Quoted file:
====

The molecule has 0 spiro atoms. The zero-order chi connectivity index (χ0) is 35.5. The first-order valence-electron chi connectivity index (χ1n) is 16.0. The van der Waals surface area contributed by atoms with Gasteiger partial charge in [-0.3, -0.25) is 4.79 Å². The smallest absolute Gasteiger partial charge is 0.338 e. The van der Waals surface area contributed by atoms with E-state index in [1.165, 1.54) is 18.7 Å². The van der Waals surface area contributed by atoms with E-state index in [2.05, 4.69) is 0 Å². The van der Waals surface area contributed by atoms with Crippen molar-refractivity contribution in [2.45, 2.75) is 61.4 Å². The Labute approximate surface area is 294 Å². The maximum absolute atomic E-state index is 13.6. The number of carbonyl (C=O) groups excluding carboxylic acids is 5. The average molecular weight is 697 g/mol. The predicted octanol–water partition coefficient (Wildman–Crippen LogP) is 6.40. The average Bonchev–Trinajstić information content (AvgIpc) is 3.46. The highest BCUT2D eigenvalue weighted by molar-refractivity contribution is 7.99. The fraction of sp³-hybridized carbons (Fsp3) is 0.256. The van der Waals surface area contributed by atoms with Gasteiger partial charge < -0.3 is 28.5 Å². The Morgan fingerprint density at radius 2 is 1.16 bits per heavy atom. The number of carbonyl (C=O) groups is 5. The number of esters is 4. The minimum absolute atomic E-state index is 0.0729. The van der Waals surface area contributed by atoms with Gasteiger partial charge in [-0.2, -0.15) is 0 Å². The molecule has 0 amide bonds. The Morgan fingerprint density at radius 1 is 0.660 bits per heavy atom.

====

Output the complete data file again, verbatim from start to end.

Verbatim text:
The molecule has 0 spiro atoms. The zero-order chi connectivity index (χ0) is 35.5. The first-order valence-electron chi connectivity index (χ1n) is 16.0. The van der Waals surface area contributed by atoms with Gasteiger partial charge in [-0.3, -0.25) is 4.79 Å². The smallest absolute Gasteiger partial charge is 0.338 e. The van der Waals surface area contributed by atoms with E-state index in [1.165, 1.54) is 18.7 Å². The van der Waals surface area contributed by atoms with E-state index in [2.05, 4.69) is 0 Å². The van der Waals surface area contributed by atoms with Crippen molar-refractivity contribution in [2.45, 2.75) is 61.4 Å². The Labute approximate surface area is 294 Å². The maximum absolute atomic E-state index is 13.6. The number of carbonyl (C=O) groups excluding carboxylic acids is 5. The average molecular weight is 697 g/mol. The predicted octanol–water partition coefficient (Wildman–Crippen LogP) is 6.40. The average Bonchev–Trinajstić information content (AvgIpc) is 3.46. The highest BCUT2D eigenvalue weighted by molar-refractivity contribution is 7.99. The fraction of sp³-hybridized carbons (Fsp3) is 0.256. The van der Waals surface area contributed by atoms with Gasteiger partial charge < -0.3 is 28.5 Å². The Morgan fingerprint density at radius 2 is 1.16 bits per heavy atom. The number of carbonyl (C=O) groups is 5. The number of esters is 4. The minimum absolute atomic E-state index is 0.0729. The van der Waals surface area contributed by atoms with Gasteiger partial charge in [-0.2, -0.15) is 0 Å². The molecule has 0 amide bonds. The Morgan fingerprint density at radius 1 is 0.660 bits per heavy atom.